When venture capitalist Martin Shrekli recently bought a pharmaceutical company and repackaged and repriced, by 5000%, an old drug that HIV patients use to treat fungal infection, he set the world of pharmaceutical pricing on fire.
That kind of maverick decision by Shkreil made me, for one, realize how much our wellbeing is at the mercy of market forces that even governments can’t control.
Consumers are increasingly losing touch with decisions about those healthcare services and products we should be able to purchase for ourselves.
As consumers we know very little about how the prices for pharmaceutical products are negotiated. In an age where Google, Amazon and eBay can give us a competitive price on pretty much anything and enable us to determine the worth of a product for ourselves, the lack of information around pharmaceutical pricing seems unfathomable.
Consumers are increasingly losing touch with decisions about those healthcare services and products we should be able to purchase for ourselves. And, in the absence of comparative information, who can blame us for our unrealistic expectations?
It is well known that we want much more than we can afford. In a recent survey that looked at how much monetary value consumers would place on gaining an extra year of life, US respondents said that they would be prepared to pay between $110,000-150,000. That is double the $53,046 that the average US household earns a year.
Because we lack the knowledge about how prices are set we have little capacity to influence pricing. The best we can do is apply our own kind of rationing when we pay for our drugs and for many consumers this amounts to cutting corners. In a study of Kaiser Foundation enrollees over half the respondents had either failed to fill their prescriptions or cut pills in half or skipped doses in an effort to manage costs.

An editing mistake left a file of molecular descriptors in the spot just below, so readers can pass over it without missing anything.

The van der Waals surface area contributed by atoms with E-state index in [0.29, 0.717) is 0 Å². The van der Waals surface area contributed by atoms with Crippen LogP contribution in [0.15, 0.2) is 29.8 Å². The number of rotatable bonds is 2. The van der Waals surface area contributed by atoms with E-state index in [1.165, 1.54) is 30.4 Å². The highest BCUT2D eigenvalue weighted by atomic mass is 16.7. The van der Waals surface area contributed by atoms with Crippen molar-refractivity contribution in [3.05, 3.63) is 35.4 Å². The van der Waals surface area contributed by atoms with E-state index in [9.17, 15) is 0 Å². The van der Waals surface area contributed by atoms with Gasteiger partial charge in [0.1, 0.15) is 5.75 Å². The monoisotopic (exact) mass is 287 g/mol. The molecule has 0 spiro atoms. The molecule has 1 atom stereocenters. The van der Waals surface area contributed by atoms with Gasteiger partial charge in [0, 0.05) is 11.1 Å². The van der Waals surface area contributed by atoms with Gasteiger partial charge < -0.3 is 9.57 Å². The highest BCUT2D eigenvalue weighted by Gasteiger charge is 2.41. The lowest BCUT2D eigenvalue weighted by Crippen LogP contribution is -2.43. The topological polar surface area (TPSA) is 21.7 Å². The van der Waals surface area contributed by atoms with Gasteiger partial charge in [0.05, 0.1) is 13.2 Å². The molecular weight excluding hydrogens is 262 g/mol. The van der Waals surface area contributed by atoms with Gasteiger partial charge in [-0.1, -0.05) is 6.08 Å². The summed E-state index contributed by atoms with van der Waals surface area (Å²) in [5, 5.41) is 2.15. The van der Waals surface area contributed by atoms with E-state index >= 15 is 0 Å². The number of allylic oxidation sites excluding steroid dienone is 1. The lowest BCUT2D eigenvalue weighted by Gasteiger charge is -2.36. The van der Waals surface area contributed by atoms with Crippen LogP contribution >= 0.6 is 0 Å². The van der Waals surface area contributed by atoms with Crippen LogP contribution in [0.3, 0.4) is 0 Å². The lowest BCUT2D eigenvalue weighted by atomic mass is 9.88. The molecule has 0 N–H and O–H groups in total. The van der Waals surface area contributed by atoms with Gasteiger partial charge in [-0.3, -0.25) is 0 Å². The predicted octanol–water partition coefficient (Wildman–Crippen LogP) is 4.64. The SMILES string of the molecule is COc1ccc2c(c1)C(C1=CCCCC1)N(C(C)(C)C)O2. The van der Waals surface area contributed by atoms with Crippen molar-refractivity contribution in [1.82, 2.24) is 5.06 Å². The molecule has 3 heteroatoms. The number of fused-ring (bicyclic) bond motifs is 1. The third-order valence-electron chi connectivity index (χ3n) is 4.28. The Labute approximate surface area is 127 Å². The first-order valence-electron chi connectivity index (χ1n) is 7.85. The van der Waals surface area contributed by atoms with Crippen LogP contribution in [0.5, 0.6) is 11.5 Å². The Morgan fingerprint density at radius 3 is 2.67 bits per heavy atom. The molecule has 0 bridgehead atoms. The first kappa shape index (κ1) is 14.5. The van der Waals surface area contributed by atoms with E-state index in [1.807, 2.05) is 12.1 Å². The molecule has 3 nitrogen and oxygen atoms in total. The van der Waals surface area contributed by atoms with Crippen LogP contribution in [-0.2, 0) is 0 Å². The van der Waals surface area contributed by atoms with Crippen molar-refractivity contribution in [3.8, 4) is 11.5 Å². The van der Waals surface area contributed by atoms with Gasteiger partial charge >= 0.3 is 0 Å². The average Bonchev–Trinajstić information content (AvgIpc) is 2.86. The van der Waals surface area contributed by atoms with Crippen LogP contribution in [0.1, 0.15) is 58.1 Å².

Private health insurance didn’t improve their situation. When study participants had to make copayments or take out coinsurance their adherence became worse.
But while consumers are short on facts they are becoming increasingly proficient at muscle flexing. A massive public backlash on social media forced a back down from Shkreli, showing the dormant power of a spontaneous act of online crowd sourcing.
We have known for some time that the budgets of top 20 pharmaceutical companies are larger than many middle level countries and that these companies can exercise their might through global pricing – an activity that can no longer be achieved by government.
If we want access to realistically priced pharmaceutical drugs globally then perhaps its time to strongarm PharmaBay and Pharmazon to enable us to bargain collectively for realistic prices.